Agnew launches ‘rapid feedback’ school spending comparison service

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The government is launching a “rapid feedback” service to compare similar schools based on how frugal they are.

And academies minister Lord Agnew has warned academy leaders for those not in the top 25 per cent for efficiency to “provide robust challenge” on why.

However, the government has reiterated the new tool, to launch later this month, is there to support trusts, rather than judge them, with “no immediate plans to change that”.

In a letter to academy trust chairs, Agnew said the service will provide information on the “level and direction of spend compared to the nearest comparable schools in the country”.


He said: “Every pound under-utilised is a pound that could be improving your pupils’ education. There may be reasons why your school(s) are outliers, but ensure you fully understand the reasoning you are given and challenge your leadership teams to tackle inefficiencies.”

He also confirmed proposals for Ofsted to focus more on finances during inspections will be trialled from September, adding it will “bring further focus to the issue of financial effectiveness”.

“As ever, I am always open to ideas as to what more we can do from the centre to support you. We do not get enough feedback from the sector. You are in the cockpit. Tell me what you need and if it makes sense, I’ll do my best to support you.”

Every pound under-utilised is a pound that could be improving your pupils’ education

It’s the latest intervention from Agnew to help schools save money. The most high-profile is his school resource management advisers scheme, where mostly school business experts are sent to schools to help them cut costs.

However Schools Week revealed last year how supposed savings including telling a school to replace experienced teachers with support staff on term-time contracts, while another school was urged to limit lunch portions for pupils.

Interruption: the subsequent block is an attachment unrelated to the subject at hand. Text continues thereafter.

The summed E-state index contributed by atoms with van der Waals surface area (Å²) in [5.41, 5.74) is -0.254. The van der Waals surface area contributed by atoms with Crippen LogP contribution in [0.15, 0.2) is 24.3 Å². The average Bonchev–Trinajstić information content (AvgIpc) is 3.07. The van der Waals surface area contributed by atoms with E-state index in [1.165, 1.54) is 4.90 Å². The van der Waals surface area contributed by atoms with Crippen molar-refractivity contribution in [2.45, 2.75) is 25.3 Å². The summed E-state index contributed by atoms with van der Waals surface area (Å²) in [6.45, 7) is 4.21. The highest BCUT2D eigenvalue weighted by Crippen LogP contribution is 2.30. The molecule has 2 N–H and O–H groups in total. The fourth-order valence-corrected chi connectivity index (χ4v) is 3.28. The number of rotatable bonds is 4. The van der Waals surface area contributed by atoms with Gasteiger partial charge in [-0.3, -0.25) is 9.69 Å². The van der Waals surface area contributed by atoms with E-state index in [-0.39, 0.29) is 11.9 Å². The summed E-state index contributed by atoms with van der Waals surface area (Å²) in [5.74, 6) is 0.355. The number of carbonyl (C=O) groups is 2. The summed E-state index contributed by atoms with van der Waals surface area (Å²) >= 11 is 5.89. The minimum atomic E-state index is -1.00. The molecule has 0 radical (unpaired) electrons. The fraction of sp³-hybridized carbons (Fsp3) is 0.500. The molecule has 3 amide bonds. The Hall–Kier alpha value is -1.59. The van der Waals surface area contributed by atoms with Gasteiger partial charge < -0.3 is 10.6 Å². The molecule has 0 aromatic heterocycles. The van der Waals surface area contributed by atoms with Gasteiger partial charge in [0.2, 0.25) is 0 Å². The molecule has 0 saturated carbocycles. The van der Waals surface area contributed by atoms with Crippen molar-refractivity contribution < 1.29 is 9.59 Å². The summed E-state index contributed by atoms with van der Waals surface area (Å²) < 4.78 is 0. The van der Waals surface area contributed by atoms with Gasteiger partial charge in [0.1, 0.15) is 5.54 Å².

An evaluation of the trial, finally published last month, found just 16 per cent of the savings identified by advisers had actually been enacted by schools.

Dr Mary Bousted, joint general secretary of the National Education Union, said the findings exposed “how this shameful government was attempting to pour scorn and ridicule on school leaders by saying they didn’t know how schools could run efficiently and weren’t being frugal enough. But it has been proved that these suggested savings were false ones.”

In his letter, Agnew added: “I hope by now that the whole system knows my priority: financial resources made available to schools should be used as effectively as possible. To be clear, this is not because I am taking a narrow financial view.”

To be clear, this is not because I am taking a narrow financial view

Agnew highlighted the government’s additional £7.1 billion school funding pledge, telling chairs the “power at your disposal to improve the education of your pupils with this money is enormous. Good financial management secures your ability to invest to transform lives.”

He added that he believes there’s an “extremely tight correlation between trusts that have strong and effective controls over their budgets and those delivering well above average educational outcomes.

“This is the case regardless of geography, type of school or level of deprivation.”


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